6. “For Claire, the war was just beginning. For Amanda, it was coming to an end” (p. 105). Compare Claire Duval to Amanda Sternberg. Did your opinion of either of them change over the course of the novel? In your response, consider Claire’s relationship with Lina and her decision to sacrifice herself in the town square.

7. What compels Amanda to write letters to Viera that might never reach her? She describes the act as a “pointless farce” but still “the words spilled out furiously, unrelenting” (p. 107).

8. Consider the role of grief in the novel. Does the lack of freedom, both inside and outside the camp, prevent the characters from being able to properly grieve? What about after the war, for those who survive? Is there any room for grief? Consider Amanda, Danielle, Lina, Berenice, and Marie-Louise in your response.

9. Revisit the scene on page 153 when Amanda slices her hand cutting potatoes. She sees the blood rushing out of her hand and “she smiled: she was still alive” (p. 153). What does this reaction say about the current state of her psyche? And how does it relate to the smile discussed in question 2?

10. The moment Amanda stabs Bertrand is shocking, in part because up until that moment she had seemed incapable of such violence. What drove Amanda to murder him? What does she lose, or gain, in this fatal act?

11. “They had lost all sense of time,” (p. 192) the narrator proclaims, after Danielle and Elise survive the bombing in the town square. In a literal sense, the trauma of the moment affects their sense of the hour of the day, but in a broader sense, the trauma of war renders time meaningless. Discuss what Marie-Louise means when she says “time is against us” (p. 219).

12. When the children discover the dying German soldier held captive inside the abbey, they are shocked. Danielle later thinks, “She had witnessed a crime, and that made her as guilty as the criminal or more, because she had said nothing” (p. 233). Do you agree or disagree with Danielle? How does this scene speak to the question of culpability explored in the novel?

13. Discuss the significance of the title. To which daughter does the title refer? Why wasn’t it called Lina’s Tale or Viera’s Tale or Amanda’s Tale, or even Elise’s Tale?

Enhance Your Book Club

1. One of the first devastating losses we witness in The Daughter’s Tale is the burning of books. Books were a threat to the Nazis because they encouraged critical thinking and independence. Yet, Amanda finds it difficult to cast off the books she has spent her entire life loving, classic novels such as Madame Bovary, Crime and Punishment, and Anna Karenina. Select one of these banned books with your book club. Read the book and discuss why Amanda was drawn to it, and why the Nazis might have found it threatening to their mission.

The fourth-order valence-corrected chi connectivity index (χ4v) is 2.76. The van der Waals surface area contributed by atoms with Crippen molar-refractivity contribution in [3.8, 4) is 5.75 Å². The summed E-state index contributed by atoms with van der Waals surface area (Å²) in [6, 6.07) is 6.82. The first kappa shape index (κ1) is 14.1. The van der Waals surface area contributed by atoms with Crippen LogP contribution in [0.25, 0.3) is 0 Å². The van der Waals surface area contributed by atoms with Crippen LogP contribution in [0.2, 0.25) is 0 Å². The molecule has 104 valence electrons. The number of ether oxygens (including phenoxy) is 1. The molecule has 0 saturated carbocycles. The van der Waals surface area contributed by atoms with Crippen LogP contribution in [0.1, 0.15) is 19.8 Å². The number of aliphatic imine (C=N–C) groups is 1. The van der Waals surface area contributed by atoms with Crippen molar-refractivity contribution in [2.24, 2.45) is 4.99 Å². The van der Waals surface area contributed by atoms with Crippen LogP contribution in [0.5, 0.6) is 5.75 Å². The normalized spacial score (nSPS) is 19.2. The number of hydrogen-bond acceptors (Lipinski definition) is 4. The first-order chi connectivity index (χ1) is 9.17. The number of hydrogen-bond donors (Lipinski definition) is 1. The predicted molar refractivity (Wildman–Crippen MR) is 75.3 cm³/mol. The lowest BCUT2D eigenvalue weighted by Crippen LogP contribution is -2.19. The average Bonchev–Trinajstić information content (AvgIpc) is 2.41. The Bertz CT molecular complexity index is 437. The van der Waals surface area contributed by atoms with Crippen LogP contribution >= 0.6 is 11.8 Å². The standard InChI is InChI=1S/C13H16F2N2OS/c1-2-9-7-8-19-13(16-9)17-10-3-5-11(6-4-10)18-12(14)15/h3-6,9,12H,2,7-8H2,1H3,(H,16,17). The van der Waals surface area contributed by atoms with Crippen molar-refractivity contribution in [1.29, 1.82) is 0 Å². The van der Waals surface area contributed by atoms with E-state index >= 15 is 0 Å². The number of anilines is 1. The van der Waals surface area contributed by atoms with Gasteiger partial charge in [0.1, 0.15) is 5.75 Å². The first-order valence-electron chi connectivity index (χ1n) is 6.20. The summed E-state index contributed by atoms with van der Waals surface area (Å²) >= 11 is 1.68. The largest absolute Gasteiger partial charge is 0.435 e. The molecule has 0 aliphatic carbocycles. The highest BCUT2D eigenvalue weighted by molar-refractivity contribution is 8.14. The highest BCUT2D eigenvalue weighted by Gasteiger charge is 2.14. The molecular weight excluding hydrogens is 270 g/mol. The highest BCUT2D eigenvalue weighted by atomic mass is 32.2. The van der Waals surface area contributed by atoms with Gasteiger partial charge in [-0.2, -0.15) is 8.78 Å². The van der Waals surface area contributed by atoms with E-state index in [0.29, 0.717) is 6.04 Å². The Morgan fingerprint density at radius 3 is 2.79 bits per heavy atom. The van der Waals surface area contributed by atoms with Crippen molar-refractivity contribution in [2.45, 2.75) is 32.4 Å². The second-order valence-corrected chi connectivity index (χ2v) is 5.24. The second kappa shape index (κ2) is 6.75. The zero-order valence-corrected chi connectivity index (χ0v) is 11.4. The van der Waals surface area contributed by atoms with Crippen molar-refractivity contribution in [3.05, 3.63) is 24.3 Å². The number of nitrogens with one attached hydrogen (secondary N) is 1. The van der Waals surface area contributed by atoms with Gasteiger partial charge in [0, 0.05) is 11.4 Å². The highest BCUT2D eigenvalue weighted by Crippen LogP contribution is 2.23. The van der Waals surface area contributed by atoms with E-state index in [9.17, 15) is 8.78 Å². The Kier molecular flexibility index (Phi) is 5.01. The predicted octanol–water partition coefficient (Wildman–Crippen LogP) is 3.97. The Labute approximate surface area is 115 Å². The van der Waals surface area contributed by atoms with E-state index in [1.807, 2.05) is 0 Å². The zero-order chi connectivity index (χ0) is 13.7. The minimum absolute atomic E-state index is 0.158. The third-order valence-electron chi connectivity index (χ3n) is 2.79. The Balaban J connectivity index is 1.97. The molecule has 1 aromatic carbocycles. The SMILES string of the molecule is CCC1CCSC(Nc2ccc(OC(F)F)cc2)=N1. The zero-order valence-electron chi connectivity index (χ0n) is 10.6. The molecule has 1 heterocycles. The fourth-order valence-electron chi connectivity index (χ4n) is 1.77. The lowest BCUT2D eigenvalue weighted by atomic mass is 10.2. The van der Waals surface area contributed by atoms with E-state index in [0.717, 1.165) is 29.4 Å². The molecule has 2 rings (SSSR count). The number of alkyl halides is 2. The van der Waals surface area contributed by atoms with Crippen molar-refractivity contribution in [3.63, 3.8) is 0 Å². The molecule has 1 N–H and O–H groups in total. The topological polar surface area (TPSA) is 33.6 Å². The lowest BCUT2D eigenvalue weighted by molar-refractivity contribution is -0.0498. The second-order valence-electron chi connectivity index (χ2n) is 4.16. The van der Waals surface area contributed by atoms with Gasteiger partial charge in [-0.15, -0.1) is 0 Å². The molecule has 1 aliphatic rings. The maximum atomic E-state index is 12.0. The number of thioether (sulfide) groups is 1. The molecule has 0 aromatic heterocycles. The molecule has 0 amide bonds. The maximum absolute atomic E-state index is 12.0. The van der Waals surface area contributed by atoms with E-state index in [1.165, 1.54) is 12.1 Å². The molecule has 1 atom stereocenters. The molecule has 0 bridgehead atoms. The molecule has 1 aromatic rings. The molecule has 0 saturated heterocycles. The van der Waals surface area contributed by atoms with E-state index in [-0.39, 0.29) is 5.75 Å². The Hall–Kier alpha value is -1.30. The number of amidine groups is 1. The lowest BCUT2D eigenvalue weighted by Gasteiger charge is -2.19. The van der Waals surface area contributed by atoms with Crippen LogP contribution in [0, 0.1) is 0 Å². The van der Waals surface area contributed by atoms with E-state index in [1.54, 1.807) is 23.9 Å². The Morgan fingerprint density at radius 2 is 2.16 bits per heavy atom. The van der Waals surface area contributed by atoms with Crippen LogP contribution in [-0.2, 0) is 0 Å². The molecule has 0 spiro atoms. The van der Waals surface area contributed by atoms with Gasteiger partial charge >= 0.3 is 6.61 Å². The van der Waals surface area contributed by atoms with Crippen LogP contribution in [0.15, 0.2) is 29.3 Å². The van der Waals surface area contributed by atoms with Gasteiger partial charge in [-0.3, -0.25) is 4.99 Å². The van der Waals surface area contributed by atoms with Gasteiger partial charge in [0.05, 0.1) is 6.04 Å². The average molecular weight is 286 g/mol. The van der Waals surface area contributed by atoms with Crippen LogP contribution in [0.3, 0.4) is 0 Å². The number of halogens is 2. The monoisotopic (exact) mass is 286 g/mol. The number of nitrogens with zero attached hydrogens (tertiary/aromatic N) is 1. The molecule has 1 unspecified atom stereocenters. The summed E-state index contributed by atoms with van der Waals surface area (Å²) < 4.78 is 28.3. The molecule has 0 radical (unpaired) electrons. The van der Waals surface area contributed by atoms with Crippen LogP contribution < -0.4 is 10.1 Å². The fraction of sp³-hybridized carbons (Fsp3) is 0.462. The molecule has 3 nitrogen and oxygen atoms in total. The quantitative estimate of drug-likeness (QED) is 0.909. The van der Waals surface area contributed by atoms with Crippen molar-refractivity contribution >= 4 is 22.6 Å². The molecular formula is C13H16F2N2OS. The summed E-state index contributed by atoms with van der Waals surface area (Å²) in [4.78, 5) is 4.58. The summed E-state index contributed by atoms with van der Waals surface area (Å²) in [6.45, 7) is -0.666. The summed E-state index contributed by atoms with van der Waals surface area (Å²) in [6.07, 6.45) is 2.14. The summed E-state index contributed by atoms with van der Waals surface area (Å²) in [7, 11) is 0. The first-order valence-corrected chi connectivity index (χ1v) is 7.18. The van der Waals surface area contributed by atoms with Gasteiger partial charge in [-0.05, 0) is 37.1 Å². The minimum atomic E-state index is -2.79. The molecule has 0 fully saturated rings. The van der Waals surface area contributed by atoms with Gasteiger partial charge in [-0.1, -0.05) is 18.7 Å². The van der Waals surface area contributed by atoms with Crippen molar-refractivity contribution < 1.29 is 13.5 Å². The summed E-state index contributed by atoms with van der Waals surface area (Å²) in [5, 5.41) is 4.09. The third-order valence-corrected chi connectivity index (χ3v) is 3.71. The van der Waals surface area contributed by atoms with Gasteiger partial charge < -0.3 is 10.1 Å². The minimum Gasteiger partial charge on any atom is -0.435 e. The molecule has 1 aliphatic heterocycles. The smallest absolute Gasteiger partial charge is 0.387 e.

2. When Lina is rescued by Claire and Father Marcel in the forest, she is forced to hide in an attic room to avoid the suspicion of the neighbors. Her life in the attic is lonely and difficult. When a beetle she named Jepri dies, Lina thinks to herself that “Jepri’s death meant the end of her childhood” (p. 183). This moment feels so poignant, and is reminiscent of Anne’s experience in The Diary of Anne Frank. Reread selections from Anne’s diary aloud with your book club. Do you hear an echo of Anne in Lina’s words? How does each girl view and cope with her circumstances?

3. Although The Daughter’s Tale is heartbreaking, there are small moments of joy throughout the novel. One such lighthearted moment occurs in Marie-Louise’s home after the war ends (p. 271). Host a gathering with your book club and listen to the song “Je voudrais un joli bateau” (1934) that Danielle and Elise dance to with Marie-Louise. How does the song make you feel? Do you find that music, like books or flowers, contains healing powers?

A Conversation with Armando Lucas Correa

This is your second novel set in Nazi-occupied Europe. How did the experience of writing this book compare to that of The German Girl? Did you find one more challenging than the other to write?

I spent over a decade doing research about the MS Saint Louis and writing The German Girl. The process was emotionally draining, because of its history and because it was my first novel. With The Daughter’s Tale I enjoyed the process much more because I was able to play with the language; I avoided using first-person narrative, and I wrote with a lot less anxiety, if that’s even possible.

Both The German Girl and The Daughter’s Tale explore themes of memory and trauma. What draws you to these themes?

I grew up with the story of the Saint Louis from the time I was a young boy, though it was a forbidden topic in Cuba. My grandmother, the daughter of Spanish immigrants, was shocked when Cuba refused entry to the Jewish refugees onboard the Saint Louis. I too am a product of exile; I’m an immigrant as well. I came to the U.S., leaving my family behind, leaving my books. When you’re exiled, you try to set down roots, but you always live—consciously or not—with the fear of loss. I’ve always been interested in historical events, mainly from WWII, which show human vileness and are forgotten in time. They cannot be forgotten. I’m afraid of forgetting.